Fear and keeping your head

My husband and I were talking about fear the other day and he mentioned the saying that’s painted over the player’s entrance to centre court at Wimbledon: “If you can meet with triumph and disaster and treat those two imposters just the same…” It’s a small section of poet Rudyard Kipling‘s poem If, and it reminded me of the ups and downs writers face every day.

If you don’t know If, you can find it at EveryPoet.com, and it’s worth reading. A lot of lines fit what we go through:

If you can trust yourself when all men doubt you / But make allowance for their doubting too

We get lots of opinions about our writing, from critique groups, family members, friends (you know, when they inwardly roll their eyes when you say you’re working on another novel), agents, editors, etc., and it can be hard to digest. Even from those people we trust, we sometimes get conflicting ideas. But as writers, our loyalty has to be to our writing. Our job is to take in all the approvals and criticisms, process them and use only what we feel will help our work get to a new level. We have to take all the doubts and push them aside, fully believing in ourselves and our work, while also recognizing that we can always learn more.

If you can dream — and not make dreams your master

If we didn’t have the dream of being published, we probably would never show our writing to anyone. Dreaming is a big part of writing, not only for our creativity but also to power our drive, but the challenge is to not get so caught up in our dream that we don’t enjoy our lives. Writing requires a lot of waiting, and in that time, we must live — and write even more.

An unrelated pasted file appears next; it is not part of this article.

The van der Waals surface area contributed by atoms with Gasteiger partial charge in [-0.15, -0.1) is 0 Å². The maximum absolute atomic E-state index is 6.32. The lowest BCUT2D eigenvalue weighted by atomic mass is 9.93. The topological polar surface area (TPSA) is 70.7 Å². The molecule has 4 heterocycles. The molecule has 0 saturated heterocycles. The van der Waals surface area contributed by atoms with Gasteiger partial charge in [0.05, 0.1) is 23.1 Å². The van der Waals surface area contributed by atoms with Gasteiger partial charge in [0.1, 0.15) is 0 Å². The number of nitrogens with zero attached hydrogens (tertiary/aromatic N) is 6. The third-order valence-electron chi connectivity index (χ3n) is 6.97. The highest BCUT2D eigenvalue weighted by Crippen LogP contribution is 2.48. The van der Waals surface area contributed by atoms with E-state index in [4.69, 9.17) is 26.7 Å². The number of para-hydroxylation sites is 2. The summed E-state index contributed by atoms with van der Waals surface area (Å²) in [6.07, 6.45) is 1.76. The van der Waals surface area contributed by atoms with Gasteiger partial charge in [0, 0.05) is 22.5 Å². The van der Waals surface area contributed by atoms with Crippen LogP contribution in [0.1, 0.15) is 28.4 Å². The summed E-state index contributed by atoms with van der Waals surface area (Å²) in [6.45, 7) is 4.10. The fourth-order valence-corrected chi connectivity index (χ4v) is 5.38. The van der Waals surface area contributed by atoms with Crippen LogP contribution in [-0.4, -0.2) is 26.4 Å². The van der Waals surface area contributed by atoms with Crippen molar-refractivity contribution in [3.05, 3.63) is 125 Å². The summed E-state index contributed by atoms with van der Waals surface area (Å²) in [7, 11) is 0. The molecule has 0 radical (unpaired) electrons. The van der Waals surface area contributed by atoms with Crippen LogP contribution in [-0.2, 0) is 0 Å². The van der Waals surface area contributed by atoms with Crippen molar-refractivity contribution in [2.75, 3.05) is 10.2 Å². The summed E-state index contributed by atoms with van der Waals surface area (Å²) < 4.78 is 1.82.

If you can force your heart and nerve and sinew / To serve your turn long after they are gone / And so hold on when there is nothing in you / Except the Will which says to them “Hold on”

I’ve read about and talked to a lot of writers who’ve had moments when they’ve thought about quitting, not wanting to face any more disappointment, but if they didn’t, they would miss out on the best part of writing: the creation — not to mention the book signings when their book is finally in print.

If we can do all that and more, as Kipling says:

Yours is the Earth and everything that’s in it / And — which is more — you’ll be a Man, my son!

(Or woman!)

So writers, fear will always be with us, we  just have to keep our heads.

Write On!

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4 thoughts on “Fear and keeping your head

  1. When I was 15 years old and about to move overseas, a friend (full disclosure: a boy I liked) gave me this poem as a going away gift. I carried it in my wallet until it crumbled to dust. I always find it renews my inner core. Thanks for sharing it!

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